10. Marie Lawlor

    Can’t wait to try these recipes.I am Gf,dairy free egg free soy free.Not easy to make stuff and expensive to buy all the time.So I just bought almond flour and off to baking I go.Cookies first then muffins.Thanks so much.

    Reply
  11. Maureen

    I am on the AutoImmune Paleo lifestyle due to an autoimmune disease. I am unable to use gluten-free flours due to rice or corn in them. I do think I can make the brownies using maple syrup or honey instead of sugar. I am thinking the ratio would be different, or it may effect the batter also?

    Reply
  12. Elise Sacharczyk

    I made 2 zucchini breads, 1 with wheat flour & one with almond flour. The wheat one came out great, but the almond one was too moist & gooey. I had to throw it out. Any hints?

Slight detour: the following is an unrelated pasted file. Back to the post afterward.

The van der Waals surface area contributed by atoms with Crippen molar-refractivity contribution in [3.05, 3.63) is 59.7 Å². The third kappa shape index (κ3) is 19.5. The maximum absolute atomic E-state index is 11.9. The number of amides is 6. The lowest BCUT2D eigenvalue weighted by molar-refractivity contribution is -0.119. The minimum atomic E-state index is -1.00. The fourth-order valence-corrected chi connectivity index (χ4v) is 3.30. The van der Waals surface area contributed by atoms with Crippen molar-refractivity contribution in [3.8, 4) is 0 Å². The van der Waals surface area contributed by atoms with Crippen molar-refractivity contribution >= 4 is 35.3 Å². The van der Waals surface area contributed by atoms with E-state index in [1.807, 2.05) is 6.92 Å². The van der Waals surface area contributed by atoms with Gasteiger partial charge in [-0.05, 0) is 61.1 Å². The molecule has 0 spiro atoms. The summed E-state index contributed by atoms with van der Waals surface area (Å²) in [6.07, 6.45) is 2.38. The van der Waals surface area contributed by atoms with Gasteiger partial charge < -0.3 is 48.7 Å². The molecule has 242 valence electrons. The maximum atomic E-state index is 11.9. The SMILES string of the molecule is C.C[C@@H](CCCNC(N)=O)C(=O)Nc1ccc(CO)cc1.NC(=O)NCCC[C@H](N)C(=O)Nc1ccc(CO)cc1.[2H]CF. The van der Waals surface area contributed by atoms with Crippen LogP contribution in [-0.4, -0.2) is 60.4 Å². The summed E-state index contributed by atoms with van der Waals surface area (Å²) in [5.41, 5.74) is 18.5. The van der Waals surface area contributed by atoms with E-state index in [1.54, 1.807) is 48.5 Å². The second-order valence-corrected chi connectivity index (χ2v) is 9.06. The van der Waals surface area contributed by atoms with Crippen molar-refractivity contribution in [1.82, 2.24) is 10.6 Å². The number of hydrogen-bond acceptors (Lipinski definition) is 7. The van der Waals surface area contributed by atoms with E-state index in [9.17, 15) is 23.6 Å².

Elise/July 2016

    Reply
    1. The Baker's Hotline

      Was the almond flour version made using a combo of almond flour and either wheat or GF flour (as our recipe does)? While it adds a lot of wonderful things, almond flour also lacks a lot of the properties of wheat flour and doesn’t generally make for a good 100% substitution. In a quick bread like this, almond flour can be substituted for up to 1/4 of the total flour in your favorite version. For a GF version, give the recipe linked to this blog a try! Mollie@KAF

  13. Catie

    I have read through the comments, and didn’t see this question. Often with shredded zucchini bread recipes, it is permissible to exchange the zucchini for shredded Apple, or carrots. Would this recipe be adaptable to using a cup of shredded carrots instead of the zucchini? The recipe sounds lovely, except I have no “end of the summer” great produce this year! 🙁